Date of publication: May 19, 2016

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Hyperkalemia in Chronic Disease

Potassium is the most abundant cation in the body, essential for maintaining fluid and electrolyte balance. 98% of potassium is stored in the intracellular space, with only 2% extracellularly.[1] However, this 2% is vital for maintaining the intracellular and extracellular ratio of potassium, and therefore the resting membrane potential, particularly of the myocardium. This leads to the regulation of serum potassium within a narrow range of 3.5-5 mmol/l.[1]

The kidney is responsible for 90% of daily potassium excretion and is therefore essential for maintaining long-term potassium homeostasis and serum potassium levels, with the remaining 10% excreted by the gastrointestinal tract.[1]The hormones insulin and catecholamine are responsible for the short-term response of moving potassium intracellularly and are released when foods containing glucose and potassium are consumed.[1] Disturbances in these homeostatic mechanisms can lead to hyperkalemia with potentially life-threatening consequences.[2]

Elevated potassium levels include can be found in cases of:

  • Pseudohyperkalemia– a false measurement of hyperkalemia due to muscle activation during phlebotomy or lysis of red blood cells in the sample; this should be excluded by a repeat sample[3]
  • NSAID use – NSAIDs reduce renin secretion causing decreased potassium secretion, and so should be used with caution in patients already at risk of hyperkalemia[3]
  • Use of renin-angiotensin-aldosterone system inhibitors– RAAS inhibition affects renal potassium excretion through reducing both the glomerular filtration rate (GFR) and serum aldosterone levels[4]
  • Kidney disease– CKD is the most common cause of hyperkalemia, with potassium excretion reduced primarily due to an impaired GFR, but also through an extracellular shift of potassium caused by metabolic acidosis of renal failure[5]

Hyperkalemia is often asymptomatic until potassium levels exceed 5.5 mmol/l. At this point patients may present with muscle twitching and weakness, changes in ECG and cardiac arrhythmias caused by changes in neuromuscular and cardiac function.[2]

Rates of hyperkalemia in hospitalized patients vary depending on the potassium limit used, from 1.4% to 10%, with one review estimating that hyperkalemia was responsible for 1:1000 deaths.[1] The exact prevalence of hyperkalemia in the community setting is unknown, but is considered to be a common problem.[3]

Patients with chronic kidney disease (CKD) are particularly at risk of hyperkalemia, and the presence of elevated potassium levels increases with CKD stage:[5]

Patient population Rate of hyperkalemia (≥5.5 mmol/l)
No CKD 8.9%
Stage 3 20.7%
Stage 4 42.1%
Stage 5 56.7%

The presence of hyperkalemia is associated with increased mortality, and analysis of CKD patients with serum potassium ≥5.5 mmol/l found that they had a 10-fold increase in mortality rate within 24 hours (see Figure 1).[5]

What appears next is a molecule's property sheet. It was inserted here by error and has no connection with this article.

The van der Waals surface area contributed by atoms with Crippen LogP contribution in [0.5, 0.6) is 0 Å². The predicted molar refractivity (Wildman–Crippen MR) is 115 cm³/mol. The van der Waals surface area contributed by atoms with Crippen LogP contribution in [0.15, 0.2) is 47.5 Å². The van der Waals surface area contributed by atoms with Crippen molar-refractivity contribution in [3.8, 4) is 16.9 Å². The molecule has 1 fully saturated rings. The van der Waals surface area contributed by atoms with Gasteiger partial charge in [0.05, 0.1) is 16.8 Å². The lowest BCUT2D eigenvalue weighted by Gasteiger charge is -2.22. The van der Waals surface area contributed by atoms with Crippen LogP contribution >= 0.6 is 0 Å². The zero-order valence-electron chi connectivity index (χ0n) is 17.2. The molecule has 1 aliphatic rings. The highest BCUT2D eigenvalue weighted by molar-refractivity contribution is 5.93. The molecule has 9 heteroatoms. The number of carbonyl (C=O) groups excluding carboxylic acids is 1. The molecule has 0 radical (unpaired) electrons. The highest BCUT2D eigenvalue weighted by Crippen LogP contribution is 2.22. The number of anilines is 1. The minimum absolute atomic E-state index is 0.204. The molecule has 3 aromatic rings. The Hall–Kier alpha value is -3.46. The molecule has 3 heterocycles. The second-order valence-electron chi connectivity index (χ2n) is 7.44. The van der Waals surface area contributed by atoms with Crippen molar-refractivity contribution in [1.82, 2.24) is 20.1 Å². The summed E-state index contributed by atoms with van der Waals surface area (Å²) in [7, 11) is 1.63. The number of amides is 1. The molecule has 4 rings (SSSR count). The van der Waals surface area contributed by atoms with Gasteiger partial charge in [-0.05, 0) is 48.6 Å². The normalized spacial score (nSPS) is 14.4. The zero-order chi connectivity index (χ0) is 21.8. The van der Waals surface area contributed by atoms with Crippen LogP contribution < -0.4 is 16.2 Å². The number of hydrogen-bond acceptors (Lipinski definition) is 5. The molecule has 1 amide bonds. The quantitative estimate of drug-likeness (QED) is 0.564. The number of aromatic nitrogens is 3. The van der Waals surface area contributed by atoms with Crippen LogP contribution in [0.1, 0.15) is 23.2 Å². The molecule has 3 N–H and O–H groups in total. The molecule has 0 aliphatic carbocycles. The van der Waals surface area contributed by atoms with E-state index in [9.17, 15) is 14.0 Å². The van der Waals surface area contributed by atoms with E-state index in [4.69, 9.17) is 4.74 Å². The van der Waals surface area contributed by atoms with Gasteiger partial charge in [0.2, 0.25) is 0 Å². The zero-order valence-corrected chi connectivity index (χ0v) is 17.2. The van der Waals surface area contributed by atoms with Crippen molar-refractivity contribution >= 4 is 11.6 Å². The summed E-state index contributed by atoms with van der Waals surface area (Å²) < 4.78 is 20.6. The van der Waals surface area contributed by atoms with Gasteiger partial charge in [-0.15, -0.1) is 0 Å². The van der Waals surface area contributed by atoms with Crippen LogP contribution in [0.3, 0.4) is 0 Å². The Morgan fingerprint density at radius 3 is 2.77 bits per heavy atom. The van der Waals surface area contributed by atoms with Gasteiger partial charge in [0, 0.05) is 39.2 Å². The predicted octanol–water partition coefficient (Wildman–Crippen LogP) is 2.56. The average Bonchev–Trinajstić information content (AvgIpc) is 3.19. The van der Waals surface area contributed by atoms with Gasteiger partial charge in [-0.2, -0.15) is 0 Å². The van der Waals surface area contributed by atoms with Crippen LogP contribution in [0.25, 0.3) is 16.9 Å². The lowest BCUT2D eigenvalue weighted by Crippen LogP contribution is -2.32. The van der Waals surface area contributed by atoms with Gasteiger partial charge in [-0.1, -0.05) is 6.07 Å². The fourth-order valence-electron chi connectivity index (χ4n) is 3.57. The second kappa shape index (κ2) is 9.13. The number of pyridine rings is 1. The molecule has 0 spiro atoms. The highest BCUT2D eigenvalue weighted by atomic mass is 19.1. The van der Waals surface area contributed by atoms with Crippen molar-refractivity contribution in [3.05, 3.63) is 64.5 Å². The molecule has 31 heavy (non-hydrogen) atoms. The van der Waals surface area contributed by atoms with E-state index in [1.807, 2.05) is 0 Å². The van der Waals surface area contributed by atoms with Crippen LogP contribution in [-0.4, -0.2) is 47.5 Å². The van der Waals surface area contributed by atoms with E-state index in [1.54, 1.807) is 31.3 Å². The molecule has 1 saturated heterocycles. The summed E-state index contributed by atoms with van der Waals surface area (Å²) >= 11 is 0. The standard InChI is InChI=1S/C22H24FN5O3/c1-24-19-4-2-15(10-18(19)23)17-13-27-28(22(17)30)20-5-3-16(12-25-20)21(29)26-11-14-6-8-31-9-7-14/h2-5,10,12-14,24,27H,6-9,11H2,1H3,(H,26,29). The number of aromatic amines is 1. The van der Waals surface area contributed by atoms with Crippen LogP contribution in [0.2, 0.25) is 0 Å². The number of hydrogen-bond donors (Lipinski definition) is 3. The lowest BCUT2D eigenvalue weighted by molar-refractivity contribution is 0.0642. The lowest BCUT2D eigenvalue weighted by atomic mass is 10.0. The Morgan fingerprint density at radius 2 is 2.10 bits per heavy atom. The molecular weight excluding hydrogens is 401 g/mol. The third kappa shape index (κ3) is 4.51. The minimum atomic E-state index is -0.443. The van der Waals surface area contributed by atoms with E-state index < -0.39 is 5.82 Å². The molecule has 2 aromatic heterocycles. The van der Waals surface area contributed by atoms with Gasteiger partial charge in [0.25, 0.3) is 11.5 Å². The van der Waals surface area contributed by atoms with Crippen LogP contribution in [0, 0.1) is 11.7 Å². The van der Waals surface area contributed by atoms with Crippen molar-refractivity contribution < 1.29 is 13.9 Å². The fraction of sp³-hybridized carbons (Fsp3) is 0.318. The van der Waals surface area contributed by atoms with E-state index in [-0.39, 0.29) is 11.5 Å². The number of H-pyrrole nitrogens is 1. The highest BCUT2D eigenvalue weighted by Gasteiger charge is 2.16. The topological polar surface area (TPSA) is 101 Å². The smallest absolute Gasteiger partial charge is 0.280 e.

A further analysis of patients with a range of comorbidities (CKD stages 3-5, heart failure, diabetes, cardiovascular disease and hypertension) reported higher serum potassium levels compared to control groups along with a significant increase in risk of mortality for patients ≥65 yrs compared with 45-64 yrs.[6]

While the potential for hyperkalemia in patients with normal renal function is small, the risk for patients with comorbid conditions such as CKD is increased and potentially life threatening.[2] Potassium levels should be considered when prescribing medications for these patients and any changes carefully monitored.

Figure 1: Odds of Death Within 1 Day of a Hyperkalemic Event, by Potassium Category and Chronic Kidney Disease (CKD)

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References

  1. Rastegar A, Soleimani M. Hypokalaemia and Hyperkalaemia. Postgrad Med J. 2001;77:759-764. doi:10.1136/pmj.77.914.759.
  2. Kraft MD, Btaiche IF, Sacks GS, Kudsk K a. Treatment of electrolyte disorders in adult patients in the intensive care unit. Am J Heal Pharm. 2005;62:1663-1682. doi:10.2146/ajhp040300.
  3. Hollander-Rodriguez JC, Calvert JF. Hyperkalemia. Am Fam Physician. 2006;73(2):283-290.
  4. Weir MR. Are Drugs That Block the Renin-Angiotensin System Effective and Safe in Patients With Renal Insufficiency? Am J Hypertens. 1999;7061(99):195-203.
  5. Einhorn LM, Zhan M, Hsu VD, et al. The frequency of hyperkalemia and its significance in chronic kidney disease. Arch Intern Med. 2009;169(12):1156-62. doi:10.1001/archinternmed.2009.132.
  6. Pitt B, Collins AJ, Reaven N, Funk S, Bakris GL, Bushinsky DA. Abstract 13320: Effect of Cardiovascular Comorbidities on the Mortality Risk Associated with Serum Potassium. Circulation. 2014;130.

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